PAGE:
There is one other outcome of our current system. When you mix a growing number of political concerns with a terrible concern capture process, what happens? Rage, desperation, severely reduced faith in the establishment and “traditional” politicians — All the conditions right-wing populist leaders have capitalised on in recent provincial elections. While I do not agree with the policy decisions of these new right-wing governments– It certainly says a lot about how little the establishment understands of its citizens desires when they can lose so consistently to men whose appeal boils down to “I’m angry, just like you”. The desire for change is strong, frustration levels are very high and, outside of surprising election results, all of the indicators for this are captured in the wrong places. This hurts both MP’s and citizens alike.
Pr 2 — Existing social media will never be the solution
I have already boldly claimed that political discourse taking place on social media platforms is not going to fix anything, so I should provide some additional context:
- Promoting a cause organically on social media is like winning the lottery. You can put many hours of effort in to attempting to start a movement and your personal group of ‘friends’ may even try to help by sharing your vision. Inevitably though, you reach friends of friends. People who don’t know you or your concerns at all and therefore have no basis with which to judge your proposed call to action. In a case like this, it is much safer to just ignore it until it goes away than it is to take a risk and try to promote a stranger’s views. And so… Your dream, your movement, your hours of work go down the drain in a flash. You might be wondering, why can some videos go viral and spread around the world but political movements can not? The hard truth is people open their facebook or twitter to be entertained and fledgling political movements aren’t entertaining.
- Social media posts, and particularly the comment sections are not designed for conversation. They are designed to handle a few short comments from friends and family. As soon as you go beyond a single reply to a comment, the whole system falls apart; Which is totally fine for them because it suits their needs perfectly. It doesn’t suit the needs of a nuanced political discussion however. No discussion means it is the equivalent of everyone shouting their opinion at the same time. Not very productive or valuable.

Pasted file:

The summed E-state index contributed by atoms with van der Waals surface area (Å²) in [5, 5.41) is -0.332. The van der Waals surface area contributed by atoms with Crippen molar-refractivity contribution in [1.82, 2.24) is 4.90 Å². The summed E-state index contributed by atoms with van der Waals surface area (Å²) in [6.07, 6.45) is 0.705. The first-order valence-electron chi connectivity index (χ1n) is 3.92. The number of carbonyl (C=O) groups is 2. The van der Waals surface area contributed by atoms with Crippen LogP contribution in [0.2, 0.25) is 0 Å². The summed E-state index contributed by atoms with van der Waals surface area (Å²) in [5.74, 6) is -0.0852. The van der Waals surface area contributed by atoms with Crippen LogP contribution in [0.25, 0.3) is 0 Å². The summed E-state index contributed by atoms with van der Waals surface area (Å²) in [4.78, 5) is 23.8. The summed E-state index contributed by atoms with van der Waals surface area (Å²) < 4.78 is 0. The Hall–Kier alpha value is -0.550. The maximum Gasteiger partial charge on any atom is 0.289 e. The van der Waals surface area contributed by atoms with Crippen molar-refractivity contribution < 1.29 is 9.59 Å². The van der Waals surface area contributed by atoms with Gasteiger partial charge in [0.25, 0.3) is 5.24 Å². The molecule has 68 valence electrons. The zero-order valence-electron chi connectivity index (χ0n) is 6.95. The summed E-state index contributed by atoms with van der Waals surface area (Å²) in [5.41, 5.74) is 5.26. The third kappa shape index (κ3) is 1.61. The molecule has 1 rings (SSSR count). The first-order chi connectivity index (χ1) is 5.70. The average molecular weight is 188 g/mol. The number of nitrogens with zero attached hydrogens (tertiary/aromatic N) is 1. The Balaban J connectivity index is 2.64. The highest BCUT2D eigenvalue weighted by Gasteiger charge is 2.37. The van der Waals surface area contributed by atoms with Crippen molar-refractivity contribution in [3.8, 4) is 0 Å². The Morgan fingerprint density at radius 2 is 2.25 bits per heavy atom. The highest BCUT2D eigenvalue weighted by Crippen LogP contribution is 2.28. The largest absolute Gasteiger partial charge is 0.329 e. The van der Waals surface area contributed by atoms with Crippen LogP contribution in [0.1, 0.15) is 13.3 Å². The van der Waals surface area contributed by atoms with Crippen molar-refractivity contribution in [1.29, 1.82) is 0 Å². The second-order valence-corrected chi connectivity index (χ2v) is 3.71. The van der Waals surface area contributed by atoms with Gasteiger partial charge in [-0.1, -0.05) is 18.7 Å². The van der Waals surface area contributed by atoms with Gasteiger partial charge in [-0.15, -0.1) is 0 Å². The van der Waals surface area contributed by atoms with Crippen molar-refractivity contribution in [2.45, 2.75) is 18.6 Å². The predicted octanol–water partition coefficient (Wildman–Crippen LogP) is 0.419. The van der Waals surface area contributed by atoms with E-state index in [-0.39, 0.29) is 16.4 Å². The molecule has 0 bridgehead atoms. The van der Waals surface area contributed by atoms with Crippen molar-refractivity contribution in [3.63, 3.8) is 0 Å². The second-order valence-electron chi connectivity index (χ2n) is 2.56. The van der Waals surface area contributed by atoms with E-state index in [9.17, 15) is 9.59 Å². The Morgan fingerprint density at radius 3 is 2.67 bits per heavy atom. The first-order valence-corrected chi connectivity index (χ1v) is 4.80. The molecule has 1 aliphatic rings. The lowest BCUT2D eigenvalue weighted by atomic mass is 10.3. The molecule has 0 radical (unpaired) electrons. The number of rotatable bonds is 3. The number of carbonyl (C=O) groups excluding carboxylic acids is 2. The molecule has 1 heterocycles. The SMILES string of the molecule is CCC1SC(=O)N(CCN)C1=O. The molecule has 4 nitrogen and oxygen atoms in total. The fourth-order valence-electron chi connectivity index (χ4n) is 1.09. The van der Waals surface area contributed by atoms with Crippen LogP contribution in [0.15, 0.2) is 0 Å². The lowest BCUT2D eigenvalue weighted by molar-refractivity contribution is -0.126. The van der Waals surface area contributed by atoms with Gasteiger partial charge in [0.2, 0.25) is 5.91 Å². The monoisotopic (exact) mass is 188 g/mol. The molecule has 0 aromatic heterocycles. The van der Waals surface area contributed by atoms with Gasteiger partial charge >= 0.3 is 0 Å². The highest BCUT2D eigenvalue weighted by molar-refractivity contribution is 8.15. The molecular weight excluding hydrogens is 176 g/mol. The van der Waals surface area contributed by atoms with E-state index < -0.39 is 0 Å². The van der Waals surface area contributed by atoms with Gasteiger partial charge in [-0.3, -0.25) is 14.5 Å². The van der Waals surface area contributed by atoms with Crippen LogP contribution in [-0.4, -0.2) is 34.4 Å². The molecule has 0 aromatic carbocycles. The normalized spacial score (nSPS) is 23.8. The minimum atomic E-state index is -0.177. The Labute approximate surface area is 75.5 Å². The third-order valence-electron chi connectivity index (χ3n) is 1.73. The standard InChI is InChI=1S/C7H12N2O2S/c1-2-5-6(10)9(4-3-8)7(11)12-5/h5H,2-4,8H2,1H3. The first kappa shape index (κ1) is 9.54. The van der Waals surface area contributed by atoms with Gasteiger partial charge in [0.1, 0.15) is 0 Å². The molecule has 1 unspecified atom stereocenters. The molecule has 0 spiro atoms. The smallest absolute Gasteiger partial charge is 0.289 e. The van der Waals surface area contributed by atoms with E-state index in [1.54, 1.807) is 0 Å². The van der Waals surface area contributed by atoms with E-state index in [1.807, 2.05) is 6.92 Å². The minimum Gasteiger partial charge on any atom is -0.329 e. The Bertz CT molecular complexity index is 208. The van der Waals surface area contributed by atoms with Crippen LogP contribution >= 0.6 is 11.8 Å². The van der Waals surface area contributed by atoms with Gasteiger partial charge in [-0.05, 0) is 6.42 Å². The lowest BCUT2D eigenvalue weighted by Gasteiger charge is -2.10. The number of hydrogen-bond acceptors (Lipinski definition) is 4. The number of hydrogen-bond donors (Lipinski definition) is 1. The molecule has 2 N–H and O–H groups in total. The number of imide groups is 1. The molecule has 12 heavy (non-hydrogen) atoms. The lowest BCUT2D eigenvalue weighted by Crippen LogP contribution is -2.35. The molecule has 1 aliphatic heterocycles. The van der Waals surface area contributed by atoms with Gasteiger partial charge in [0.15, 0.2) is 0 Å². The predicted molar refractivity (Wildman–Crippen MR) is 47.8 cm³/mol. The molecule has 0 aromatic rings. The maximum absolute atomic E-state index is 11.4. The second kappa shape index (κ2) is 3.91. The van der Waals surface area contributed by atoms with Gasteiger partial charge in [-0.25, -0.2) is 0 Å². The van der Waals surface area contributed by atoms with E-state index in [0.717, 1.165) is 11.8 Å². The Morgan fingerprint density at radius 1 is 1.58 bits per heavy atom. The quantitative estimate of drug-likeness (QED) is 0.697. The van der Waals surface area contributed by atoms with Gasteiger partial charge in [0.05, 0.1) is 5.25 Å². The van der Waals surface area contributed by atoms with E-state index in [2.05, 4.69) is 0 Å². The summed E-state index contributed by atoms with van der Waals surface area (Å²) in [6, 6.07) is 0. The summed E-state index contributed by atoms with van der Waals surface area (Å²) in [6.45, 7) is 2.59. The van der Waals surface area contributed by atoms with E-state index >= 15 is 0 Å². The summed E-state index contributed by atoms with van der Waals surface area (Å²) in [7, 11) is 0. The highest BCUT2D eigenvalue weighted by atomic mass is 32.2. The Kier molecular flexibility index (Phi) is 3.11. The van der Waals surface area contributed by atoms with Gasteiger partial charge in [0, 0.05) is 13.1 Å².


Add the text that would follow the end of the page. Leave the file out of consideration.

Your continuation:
- Social media is global by design, this brings two drawbacks. First, your connections/friends on social media are not a representation of your local community. Second, it opens the door to global outside influence. We have probably all heard of the massive political interference campaigns taking place on Facebook and Twitter. Our politician’s social media comment sections are very much part of that battleground. Which means the value of the comment section has been diminished to near meaninglessness. How could it hold any value if you can’t trust that John Smith, local car salesman isn’t actually a foreign influencer with an agenda?
Any proposed digital solution would have to be able to build momentum without any entertainment requirements, be immune to foreign influence, and promote nuanced conversation. This rules out all of the global social media giants.
This doesn’t mean social media cannot help with promotion at all. It can and should still be utilised– For example, by allowing Canadians to share petitions they agree with to their social circles. It just cannot be the only avenue of promotion for the reasons I have outlined above.
Pr 3 — Team players and shrinking common-ground
It has been well established that our First-past-the-post electoral system only promotes two parties and two leaders. So right from the outset, people adopt a mindset of two opposing teams on opposite sides of the spectrum. What one party represents, the other must fight and so on. When every issue is framed like this, it makes it next to impossible to find common-ground. And democracy requires common-ground for meaningful progress.
Furthermore, when Canadians vote for party leaders and parties, not for MP’s– It allows for a frightening lack of accountability for their actions as your representative. No accountability means there is no need for them to worry about what you might think of the way they are voting or what they promote.